Thursday, November 20, 2014

Recent reading

A couple of interesting recent articles that I thought were worth sharing:

*  "No, you don't have to "move on." It's okay to grieve forever." (Washington Post)  Love, love, love this essay, written by a PhD student who lost her little brother when she was 5. Sample passage:
Like many therapists, I get a lot of people who come through the door thinking there’s something wrong with them because they’re feeling the loss of someone who has died, left or disappeared long ago. Often they ask me why they still sometimes cry.  
Sometimes I ask them to tell me why they think they shouldn’t still be sad. And most of the time we come to the conclusion they’re in my office so I can somehow put a cork in it for them so they can stop upsetting their families and the rest of the world.
Isn't that so often the case?

*  "The Science of Suffering" (New Republic)  Fascinating study of post-traumatic stress disorder and how it affects entire generations of families and cultures (Cambodians, Jewish Holocaust survivors, Native Americans...) -- and may, in fact, become hardwired into our DNA.  Coping mechanisms and treatment are also discussed, including whether it's better to remember or forget/supress memory.

*  "Tim Cook brought uncles and aunts into the limelight" (SFGate via Gateway Women) Not only did the Microsoft CEO recently come out of the closet as a gay man, in the same article, he also proudly and prominently identified himself as an uncle -- a role too often neglected when it comes to discussions about families.

"By putting “uncle” up high, he outed a huge group of us who are unduly proud of our roles as uncle or aunt, an accomplishment rarely noted by famous people," writer Tori Ritchie notes.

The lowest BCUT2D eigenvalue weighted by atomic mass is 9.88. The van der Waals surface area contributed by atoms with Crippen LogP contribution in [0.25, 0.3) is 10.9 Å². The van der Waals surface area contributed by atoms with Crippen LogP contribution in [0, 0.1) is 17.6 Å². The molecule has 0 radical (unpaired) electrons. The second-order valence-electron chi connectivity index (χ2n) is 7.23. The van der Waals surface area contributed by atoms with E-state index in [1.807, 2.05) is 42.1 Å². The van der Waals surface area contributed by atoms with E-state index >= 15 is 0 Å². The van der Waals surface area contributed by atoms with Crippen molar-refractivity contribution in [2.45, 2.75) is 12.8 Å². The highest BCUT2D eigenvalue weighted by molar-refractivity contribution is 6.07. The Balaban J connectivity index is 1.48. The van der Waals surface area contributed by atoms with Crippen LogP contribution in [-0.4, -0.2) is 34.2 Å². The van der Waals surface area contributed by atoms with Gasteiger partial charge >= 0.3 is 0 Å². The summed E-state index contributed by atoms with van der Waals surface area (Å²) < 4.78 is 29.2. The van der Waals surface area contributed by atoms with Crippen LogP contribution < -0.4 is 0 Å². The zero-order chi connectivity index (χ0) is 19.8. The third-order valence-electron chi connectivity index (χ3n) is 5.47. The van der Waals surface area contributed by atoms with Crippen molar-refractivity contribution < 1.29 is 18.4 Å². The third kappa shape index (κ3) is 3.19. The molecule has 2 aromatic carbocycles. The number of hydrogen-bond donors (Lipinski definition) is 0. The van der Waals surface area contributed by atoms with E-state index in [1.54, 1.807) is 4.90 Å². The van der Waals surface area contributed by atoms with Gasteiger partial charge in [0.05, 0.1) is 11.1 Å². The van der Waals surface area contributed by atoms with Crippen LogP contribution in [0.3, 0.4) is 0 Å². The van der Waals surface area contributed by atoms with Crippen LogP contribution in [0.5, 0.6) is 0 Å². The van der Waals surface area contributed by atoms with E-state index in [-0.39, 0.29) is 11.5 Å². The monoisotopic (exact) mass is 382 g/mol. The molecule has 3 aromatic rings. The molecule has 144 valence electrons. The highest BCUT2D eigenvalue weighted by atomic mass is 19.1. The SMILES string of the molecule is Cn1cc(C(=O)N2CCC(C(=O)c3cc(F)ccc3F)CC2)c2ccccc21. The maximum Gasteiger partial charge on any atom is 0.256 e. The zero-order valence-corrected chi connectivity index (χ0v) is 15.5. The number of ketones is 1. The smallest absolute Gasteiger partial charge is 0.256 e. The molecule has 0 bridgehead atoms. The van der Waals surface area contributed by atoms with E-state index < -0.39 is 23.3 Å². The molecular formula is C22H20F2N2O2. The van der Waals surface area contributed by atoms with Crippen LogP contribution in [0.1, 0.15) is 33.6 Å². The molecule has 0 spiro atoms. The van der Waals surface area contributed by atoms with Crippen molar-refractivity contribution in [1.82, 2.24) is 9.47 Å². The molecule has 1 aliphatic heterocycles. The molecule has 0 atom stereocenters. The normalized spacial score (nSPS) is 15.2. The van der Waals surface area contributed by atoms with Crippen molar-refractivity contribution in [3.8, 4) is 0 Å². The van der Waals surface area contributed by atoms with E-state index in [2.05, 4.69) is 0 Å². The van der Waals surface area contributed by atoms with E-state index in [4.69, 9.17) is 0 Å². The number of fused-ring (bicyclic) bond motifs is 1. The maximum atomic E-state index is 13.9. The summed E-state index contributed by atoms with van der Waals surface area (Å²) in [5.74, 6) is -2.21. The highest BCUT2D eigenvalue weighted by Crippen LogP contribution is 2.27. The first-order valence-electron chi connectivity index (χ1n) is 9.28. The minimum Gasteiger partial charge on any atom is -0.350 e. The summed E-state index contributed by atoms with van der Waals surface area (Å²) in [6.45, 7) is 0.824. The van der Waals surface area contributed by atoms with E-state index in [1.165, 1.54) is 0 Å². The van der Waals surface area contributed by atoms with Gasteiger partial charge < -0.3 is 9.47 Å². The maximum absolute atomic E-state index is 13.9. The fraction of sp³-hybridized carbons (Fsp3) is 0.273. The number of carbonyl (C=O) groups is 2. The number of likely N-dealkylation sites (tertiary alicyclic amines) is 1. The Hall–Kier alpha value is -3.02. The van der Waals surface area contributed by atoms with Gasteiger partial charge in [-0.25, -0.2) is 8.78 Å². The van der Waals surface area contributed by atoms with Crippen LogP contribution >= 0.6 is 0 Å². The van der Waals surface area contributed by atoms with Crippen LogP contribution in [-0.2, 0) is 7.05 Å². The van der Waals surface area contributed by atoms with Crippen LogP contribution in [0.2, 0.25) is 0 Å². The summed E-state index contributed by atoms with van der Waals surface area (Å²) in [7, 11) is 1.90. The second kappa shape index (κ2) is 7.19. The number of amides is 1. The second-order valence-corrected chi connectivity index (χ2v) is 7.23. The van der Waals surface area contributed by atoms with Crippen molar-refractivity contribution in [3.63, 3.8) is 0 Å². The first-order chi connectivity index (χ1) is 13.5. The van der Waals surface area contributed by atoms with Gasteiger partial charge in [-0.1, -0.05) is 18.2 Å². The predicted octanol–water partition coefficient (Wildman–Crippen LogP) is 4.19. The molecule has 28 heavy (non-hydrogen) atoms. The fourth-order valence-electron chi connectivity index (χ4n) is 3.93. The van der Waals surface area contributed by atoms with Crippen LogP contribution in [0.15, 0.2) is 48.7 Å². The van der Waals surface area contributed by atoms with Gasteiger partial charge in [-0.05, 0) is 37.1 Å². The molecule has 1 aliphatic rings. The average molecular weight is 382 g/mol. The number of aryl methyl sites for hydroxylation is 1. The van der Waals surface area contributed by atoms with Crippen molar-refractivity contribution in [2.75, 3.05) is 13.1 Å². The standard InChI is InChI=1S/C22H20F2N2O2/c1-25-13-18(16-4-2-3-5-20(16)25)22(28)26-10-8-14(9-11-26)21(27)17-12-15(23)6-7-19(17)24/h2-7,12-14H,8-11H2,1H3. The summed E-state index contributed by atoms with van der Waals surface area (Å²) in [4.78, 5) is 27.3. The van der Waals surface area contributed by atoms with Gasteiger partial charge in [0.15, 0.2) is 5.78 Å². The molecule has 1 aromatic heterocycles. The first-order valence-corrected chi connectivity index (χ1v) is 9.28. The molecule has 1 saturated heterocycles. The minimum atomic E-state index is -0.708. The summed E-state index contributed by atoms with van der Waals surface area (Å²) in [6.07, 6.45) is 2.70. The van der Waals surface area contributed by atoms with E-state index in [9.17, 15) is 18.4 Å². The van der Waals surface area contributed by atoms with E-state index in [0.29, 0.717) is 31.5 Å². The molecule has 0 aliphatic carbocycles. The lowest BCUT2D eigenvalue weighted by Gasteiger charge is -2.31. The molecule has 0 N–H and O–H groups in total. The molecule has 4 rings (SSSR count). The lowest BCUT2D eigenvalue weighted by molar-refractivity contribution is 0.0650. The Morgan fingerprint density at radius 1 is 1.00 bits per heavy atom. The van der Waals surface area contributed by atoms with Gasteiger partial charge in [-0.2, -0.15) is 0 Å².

...aunt- and uncle-hood classically has been portrayed as a byproduct of suspicious childlessness, as in eccentric Auntie Mame or foppish Uncle Arthur on “Bewitched.” In the conversation about family values, aunts and uncles are rarely mentioned. There are no Happy Aunt’s or Uncle’s Day cards in the Hallmark aisle. It’s not one of those things you put on your Twitter tagline or brag about at office parties. It’s something you go about quietly, without public fanfare. 
Yet we live in an era when there are probably more devoted aunts and uncles than ever...  Until last week, we had no public voice, but now we have someone powerful and famous who has outed us and proudly claimed membership in our club: Uncle Tim Cook. 
Read the whole thing -- I thought it was sweet, & pays well deserved tribute to the unsung yet vital relationships so many childless/free aunts & uncles enjoy with their nieces & nephews.

1 comment:

  1. More food for thought - and more reading too. Thank you so much.

    I loved the article about Tim Cook being an uncle. I spent last weekend (and a bit longer) with my littlest niece, and we had a lovely time together. Her mother (my younger sister) understands that I treasure our time together. She (and I) are looking forward to little Charlie being old enough to come stay with her auntie Mali and her uncle D, and will be the sole focus of our attention. I look around, and she won't have that relationship with any of her other aunts or uncles. How many children do?